Does Your Child Need to See a Podiatrist?
Some facts are simply indisputable:
- The sun rises in the east and sets in the west.
- We all have a finite amount of time on this earth (so make every moment count!).
- The Packers are one million times better with a healthy Rodgers playing under center. (That was painful to write.)
Another indisputable fact—there isn’t anything parents wouldn’t do for their children.
Parents want their children to be happy, healthy, and have every opportunity they can for success—however that may be defined—in this life.
Naturally, part of ensuring your child’s health is knowing when to take him or her to see the doctor. In this context, it’s easy to think about pediatricians or family practitioners, but it would be a mistake to overlook the importance of knowing if your child needs to see a podiatrist.
Why is this important? Well, because a child’s foot health is the gateway to a world of opportunity. Feet allow us all to stand, walk, run, and jump—all of which are part of a healthy, normal childhood.
Sports and other physical activity can be an instrumental part of child development. Sure, there are times when too much importance is placed on athletic endeavors, but organized sports help establish healthy lifestyle habits, encourage social development, and ingrain values like hard work, discipline, and contributing to a team.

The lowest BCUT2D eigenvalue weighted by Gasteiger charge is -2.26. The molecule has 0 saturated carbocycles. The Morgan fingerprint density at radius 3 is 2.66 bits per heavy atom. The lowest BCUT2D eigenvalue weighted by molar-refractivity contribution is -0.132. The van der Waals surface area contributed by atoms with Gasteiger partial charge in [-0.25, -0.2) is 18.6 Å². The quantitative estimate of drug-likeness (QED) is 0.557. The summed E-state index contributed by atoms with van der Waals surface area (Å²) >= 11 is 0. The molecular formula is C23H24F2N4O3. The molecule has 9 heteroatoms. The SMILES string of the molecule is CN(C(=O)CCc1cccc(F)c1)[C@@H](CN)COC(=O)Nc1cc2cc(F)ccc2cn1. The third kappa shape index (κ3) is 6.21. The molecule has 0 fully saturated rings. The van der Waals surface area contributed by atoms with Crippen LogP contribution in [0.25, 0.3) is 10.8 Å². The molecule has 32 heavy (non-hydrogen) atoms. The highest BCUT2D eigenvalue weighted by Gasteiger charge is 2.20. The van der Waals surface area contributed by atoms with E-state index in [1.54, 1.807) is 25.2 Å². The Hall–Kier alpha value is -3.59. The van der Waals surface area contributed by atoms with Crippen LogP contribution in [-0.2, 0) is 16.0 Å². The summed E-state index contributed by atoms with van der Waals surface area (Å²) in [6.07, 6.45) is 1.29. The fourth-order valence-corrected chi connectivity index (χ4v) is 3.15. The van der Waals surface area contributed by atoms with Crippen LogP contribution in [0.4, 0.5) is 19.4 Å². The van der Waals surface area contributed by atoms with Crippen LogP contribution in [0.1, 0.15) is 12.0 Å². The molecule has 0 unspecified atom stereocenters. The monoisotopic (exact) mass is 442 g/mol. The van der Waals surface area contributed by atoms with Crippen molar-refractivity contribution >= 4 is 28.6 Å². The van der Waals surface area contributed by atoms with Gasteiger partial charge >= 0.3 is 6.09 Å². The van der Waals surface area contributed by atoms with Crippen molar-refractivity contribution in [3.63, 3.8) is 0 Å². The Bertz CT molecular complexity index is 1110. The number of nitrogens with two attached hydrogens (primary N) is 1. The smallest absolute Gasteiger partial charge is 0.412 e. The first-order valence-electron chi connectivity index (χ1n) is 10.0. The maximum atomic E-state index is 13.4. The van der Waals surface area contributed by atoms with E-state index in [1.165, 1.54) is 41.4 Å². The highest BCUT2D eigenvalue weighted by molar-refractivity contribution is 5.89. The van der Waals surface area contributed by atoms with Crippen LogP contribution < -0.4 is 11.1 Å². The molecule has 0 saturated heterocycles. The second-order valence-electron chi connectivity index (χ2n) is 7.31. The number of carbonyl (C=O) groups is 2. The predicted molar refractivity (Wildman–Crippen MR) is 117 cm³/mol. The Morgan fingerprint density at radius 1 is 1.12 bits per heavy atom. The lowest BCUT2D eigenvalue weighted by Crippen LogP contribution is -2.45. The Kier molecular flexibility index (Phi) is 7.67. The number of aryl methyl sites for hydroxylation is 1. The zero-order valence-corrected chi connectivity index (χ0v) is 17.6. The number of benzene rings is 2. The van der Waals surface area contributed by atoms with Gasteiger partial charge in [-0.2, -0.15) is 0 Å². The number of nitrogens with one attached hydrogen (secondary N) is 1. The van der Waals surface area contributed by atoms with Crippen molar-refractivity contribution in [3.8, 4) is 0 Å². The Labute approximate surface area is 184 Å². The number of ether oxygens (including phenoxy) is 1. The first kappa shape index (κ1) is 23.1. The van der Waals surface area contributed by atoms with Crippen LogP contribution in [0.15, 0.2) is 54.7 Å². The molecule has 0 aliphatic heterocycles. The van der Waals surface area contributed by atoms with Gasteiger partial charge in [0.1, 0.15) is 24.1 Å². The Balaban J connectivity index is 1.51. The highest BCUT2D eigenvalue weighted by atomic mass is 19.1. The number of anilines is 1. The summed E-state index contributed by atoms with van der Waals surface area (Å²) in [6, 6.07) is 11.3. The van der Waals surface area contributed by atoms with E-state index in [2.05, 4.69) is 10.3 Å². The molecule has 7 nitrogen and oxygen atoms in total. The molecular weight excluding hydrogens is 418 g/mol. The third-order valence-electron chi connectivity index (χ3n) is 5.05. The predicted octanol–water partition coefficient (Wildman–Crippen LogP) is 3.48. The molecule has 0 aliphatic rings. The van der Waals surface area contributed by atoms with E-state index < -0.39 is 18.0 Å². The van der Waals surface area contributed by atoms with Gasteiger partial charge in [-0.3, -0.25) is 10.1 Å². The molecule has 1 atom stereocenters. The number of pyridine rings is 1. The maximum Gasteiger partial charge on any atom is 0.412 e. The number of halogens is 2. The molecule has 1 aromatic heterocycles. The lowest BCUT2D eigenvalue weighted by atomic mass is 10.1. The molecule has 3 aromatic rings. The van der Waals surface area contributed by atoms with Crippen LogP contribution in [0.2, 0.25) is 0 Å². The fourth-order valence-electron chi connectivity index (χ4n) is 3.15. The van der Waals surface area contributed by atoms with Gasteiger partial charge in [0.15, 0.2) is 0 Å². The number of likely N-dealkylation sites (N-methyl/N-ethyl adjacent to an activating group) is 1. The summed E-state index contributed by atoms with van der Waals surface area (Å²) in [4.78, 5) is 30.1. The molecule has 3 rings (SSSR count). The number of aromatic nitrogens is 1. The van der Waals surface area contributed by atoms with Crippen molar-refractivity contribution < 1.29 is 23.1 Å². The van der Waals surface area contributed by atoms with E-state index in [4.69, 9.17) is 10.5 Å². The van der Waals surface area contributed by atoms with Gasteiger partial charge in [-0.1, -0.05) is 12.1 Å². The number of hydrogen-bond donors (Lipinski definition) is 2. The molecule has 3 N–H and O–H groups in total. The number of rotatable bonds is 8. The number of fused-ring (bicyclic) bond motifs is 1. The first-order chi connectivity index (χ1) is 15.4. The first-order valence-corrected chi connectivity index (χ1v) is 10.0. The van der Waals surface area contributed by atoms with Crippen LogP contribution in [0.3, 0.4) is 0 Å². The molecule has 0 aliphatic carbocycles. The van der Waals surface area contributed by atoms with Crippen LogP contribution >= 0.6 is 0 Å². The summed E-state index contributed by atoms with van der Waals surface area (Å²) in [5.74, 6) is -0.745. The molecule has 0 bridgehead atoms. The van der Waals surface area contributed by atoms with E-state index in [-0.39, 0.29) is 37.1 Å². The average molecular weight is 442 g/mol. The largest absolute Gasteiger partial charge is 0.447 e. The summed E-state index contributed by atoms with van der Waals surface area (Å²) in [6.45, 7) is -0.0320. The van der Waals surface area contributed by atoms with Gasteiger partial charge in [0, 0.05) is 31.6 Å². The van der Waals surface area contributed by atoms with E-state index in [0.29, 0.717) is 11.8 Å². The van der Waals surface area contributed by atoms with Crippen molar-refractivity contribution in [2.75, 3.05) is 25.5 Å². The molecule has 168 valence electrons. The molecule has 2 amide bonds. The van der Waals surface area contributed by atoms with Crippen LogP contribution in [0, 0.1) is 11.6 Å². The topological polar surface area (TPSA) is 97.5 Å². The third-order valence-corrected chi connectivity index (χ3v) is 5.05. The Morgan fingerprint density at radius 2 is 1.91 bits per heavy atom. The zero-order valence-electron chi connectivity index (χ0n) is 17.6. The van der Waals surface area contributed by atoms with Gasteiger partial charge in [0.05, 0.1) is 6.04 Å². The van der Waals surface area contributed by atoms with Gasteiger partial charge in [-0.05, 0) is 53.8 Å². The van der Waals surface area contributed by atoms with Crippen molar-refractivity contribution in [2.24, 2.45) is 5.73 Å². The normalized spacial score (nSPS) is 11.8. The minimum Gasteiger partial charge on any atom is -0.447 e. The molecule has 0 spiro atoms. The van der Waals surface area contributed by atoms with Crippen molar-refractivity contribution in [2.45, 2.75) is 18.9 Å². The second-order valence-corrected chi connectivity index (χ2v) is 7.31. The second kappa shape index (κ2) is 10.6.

For a child to derive the tremendous benefits from sports, he or she needs to have healthy feet. And this is where podiatrists come into play.
But how do you know if your child needs to come in for an office visit? Well, there are several signs, including:
- Your child tells you he or she is in pain. This one is pretty obvious, but it can also be pretty rare. Children are naturally predisposed to want parental approval. Some kids, then, believe telling parents about foot or ankle pain will disappoint them.
- Your child withdraws from favorite activities. This is more likely to clue you in to child foot pain than having your son or daughter say something.
- Something appears out of the ordinary. If your child has flat feet, walks with his or her toes pointed inward, has the early signs of a bunion—yes, they can happen to children—or anything else that looks amiss, bring your child in to have the situation assessed and treated.
Of course, as a general rule of thumb, it’s simply best practice to schedule an office visit if you feel treatment is needed or are unsure his or her foot development is normal. We will be happy to take a look and then determine what is happening, and if anything needs to be done about it.
For more information about child foot care—or to request an appointment—contact Wisconsin Foot Center today by calling (414) 425-8400.
"Feel Good Feet: A User's Guide to Foot & Ankle Health"